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Lyons plans to resume ministry

Although his release from prison is more than a year off, he's looking for a new church to lead.


© St. Petersburg Times, published June 21, 2002

Although his release from prison is more than a year off, he's looking for a new church to lead.

The Rev. Henry J. Lyons won't get out of prison for another 19 months, but he's already looking for work.

A Baptist minister for nearly 40 years, Lyons wants to continue in that role when he regains his freedom, despite the controversy of the past five years.

Lyons was rejected this week by a Tampa church looking for a new pastor. But supporters are confident that, once out of prison, he'll find a church willing to bring him aboard.

"I'm sure that doors are going to be opened for him, and he'll move on with his life," said Marva Dennard, a longtime member of Bethel Metropolitan Baptist Church in St. Petersburg, where Lyons preached for 25 years. "He has what it takes to be a good pastor. We all do well if we learn from the mistakes we've made, and I'm sure he has."

Lyons, who recently turned 60 behind bars, once ran this country's largest black church organization. He is now entering the final third of a 51/2-year sentence for racketeering and theft. He's in a Corrections Department work camp in Polk County. He's due for release in January 2004.

"At this point, Rev. Lyons is biding his time and paying his debt to society," said his attorney, Larry D. Hardaway of Lakeland. "He's eager to get out and make some positive contribution. His faith and profession is pastoring churches, and that would be a natural for him."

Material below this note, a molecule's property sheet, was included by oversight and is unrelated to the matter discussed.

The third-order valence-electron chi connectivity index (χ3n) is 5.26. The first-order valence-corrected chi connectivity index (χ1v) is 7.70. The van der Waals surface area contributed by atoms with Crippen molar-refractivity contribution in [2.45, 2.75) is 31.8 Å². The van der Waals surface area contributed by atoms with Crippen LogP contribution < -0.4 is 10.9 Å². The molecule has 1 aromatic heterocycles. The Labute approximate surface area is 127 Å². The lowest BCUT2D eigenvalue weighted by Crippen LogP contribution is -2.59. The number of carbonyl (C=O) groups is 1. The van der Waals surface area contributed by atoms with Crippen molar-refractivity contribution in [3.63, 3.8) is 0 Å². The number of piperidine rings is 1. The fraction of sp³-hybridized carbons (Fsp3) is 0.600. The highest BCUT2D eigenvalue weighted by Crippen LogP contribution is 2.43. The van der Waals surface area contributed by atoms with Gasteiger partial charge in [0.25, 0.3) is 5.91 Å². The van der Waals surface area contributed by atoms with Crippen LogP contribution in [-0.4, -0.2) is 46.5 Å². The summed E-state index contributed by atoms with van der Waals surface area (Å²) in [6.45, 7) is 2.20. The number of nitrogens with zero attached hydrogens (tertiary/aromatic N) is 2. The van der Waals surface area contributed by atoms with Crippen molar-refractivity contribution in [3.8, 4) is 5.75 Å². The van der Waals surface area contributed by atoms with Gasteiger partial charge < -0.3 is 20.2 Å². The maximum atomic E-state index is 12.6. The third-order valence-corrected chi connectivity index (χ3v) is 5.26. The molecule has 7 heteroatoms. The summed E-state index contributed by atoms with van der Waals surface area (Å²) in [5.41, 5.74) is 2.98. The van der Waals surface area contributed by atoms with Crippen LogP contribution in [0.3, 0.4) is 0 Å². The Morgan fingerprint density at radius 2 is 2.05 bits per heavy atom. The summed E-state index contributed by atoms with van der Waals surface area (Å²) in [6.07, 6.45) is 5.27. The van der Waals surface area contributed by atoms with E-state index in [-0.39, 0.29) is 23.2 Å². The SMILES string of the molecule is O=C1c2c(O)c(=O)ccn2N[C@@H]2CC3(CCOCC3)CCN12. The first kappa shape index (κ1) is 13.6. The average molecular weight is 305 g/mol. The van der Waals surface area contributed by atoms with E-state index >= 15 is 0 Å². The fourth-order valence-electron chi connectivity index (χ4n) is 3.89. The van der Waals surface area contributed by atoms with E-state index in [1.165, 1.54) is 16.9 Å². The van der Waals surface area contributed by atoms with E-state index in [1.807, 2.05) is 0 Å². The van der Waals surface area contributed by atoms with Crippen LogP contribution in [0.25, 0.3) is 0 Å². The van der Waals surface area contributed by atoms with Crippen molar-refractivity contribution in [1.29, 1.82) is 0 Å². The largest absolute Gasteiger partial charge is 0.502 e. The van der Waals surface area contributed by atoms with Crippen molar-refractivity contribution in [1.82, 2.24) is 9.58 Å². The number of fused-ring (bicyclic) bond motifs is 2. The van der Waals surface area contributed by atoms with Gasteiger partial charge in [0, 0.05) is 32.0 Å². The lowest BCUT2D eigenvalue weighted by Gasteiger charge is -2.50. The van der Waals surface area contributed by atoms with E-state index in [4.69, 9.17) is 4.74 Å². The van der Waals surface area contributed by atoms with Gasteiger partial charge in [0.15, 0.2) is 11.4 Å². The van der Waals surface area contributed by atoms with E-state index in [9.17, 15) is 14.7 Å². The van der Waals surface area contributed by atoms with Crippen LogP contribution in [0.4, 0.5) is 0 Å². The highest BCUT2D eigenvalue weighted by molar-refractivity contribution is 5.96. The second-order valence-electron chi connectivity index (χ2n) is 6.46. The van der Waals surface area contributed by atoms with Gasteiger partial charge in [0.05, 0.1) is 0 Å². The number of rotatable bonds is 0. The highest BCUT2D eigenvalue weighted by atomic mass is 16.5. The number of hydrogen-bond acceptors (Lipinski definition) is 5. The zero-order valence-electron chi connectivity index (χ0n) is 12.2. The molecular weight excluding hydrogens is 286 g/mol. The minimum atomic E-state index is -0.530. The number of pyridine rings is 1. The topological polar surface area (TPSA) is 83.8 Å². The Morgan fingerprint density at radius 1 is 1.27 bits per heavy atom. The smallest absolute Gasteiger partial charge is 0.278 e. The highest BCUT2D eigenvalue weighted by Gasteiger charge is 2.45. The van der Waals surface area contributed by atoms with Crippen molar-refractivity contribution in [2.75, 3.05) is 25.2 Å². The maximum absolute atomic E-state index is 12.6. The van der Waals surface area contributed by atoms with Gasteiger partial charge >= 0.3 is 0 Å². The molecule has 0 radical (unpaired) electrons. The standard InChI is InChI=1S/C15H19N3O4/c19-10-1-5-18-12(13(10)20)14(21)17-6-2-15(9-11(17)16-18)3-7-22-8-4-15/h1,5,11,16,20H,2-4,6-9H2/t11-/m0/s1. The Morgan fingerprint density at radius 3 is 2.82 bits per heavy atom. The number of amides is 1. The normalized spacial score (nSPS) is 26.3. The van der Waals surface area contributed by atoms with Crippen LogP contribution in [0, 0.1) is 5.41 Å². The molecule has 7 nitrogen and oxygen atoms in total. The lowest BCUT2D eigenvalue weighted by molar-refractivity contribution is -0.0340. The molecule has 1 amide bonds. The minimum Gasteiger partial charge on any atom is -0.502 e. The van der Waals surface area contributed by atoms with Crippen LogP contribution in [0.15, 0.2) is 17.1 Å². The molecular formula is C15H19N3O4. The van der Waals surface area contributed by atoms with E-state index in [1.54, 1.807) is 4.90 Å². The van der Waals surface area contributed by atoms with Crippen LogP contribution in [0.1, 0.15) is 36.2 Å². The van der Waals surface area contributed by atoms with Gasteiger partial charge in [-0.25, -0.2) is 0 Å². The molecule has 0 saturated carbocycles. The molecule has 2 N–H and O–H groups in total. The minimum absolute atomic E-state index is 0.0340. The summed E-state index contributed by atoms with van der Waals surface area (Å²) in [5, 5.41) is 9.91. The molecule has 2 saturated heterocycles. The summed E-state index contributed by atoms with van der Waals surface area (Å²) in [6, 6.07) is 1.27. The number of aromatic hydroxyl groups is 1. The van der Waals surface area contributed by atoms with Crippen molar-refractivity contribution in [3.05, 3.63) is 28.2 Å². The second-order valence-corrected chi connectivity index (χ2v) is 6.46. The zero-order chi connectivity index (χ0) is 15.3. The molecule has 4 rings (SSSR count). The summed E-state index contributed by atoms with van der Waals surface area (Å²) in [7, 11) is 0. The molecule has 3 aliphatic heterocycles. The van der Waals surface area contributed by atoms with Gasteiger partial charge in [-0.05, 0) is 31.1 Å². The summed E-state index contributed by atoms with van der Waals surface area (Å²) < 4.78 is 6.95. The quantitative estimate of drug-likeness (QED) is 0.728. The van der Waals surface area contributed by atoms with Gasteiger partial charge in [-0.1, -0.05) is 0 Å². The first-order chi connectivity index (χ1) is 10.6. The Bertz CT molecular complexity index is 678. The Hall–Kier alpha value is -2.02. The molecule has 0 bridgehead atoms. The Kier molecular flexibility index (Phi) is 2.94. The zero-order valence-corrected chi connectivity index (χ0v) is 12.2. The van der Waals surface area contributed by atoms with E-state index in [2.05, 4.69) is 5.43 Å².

Lyons recently wrote a letter to Victory Tabernacle Missionary Baptist Church, at 2716 34th St. N in Tampa. The church has been searching for a pastor, and Lyons expressed interest in the job.

Lyons never had any direct contact with church officials. Instead, an intermediary contacted him about the job, Lyons' attorney said.

"It began with an individual who had some conversation with one of the leaders of that particular church," Hardaway said. "This individual spoke to Rev. Lyons in prison. It was an opportunity that was presented to him."

Sylvester Moten, chairman of the deacon board at Victory Tabernacle in Tampa, said church leaders discussed Lyons at a meeting Sunday. But Moten refused to say anything further.

On Thursday, the church faxed a brief statement saying it would not consider Lyons as pastor because the church learned of Lyons' interest after the recruitment deadline for the job had passed, and because the church had not received Lyons' resume.

While Lyons may consider other options, he won't be returning to Bethel Metropolitan Baptist Church, which ousted him as pastor after he went to prison.

Lyons was convicted in 1999 of swindling $4-million from companies doing business with the National Baptist Convention USA, the nation's largest black church organization. He was funding a lavish lifestyle that included a mistress, jewelry and waterfront property.

Lyons proved to be a gifted preacher and a charismatic leader, but he remains a divisive figure in the NBC. His detractors think churches should be wary of him.

"I know we serve a God of another chance. I do not wish any lifelong punishment for him," said the Rev. Arlene Churn of Philadelphia, who was pastor of an NBC church for 17 years. "But in spite of his professional charisma, there is still a pattern of totally unacceptable misconduct -- the extramarital affairs, the questionable business activities."

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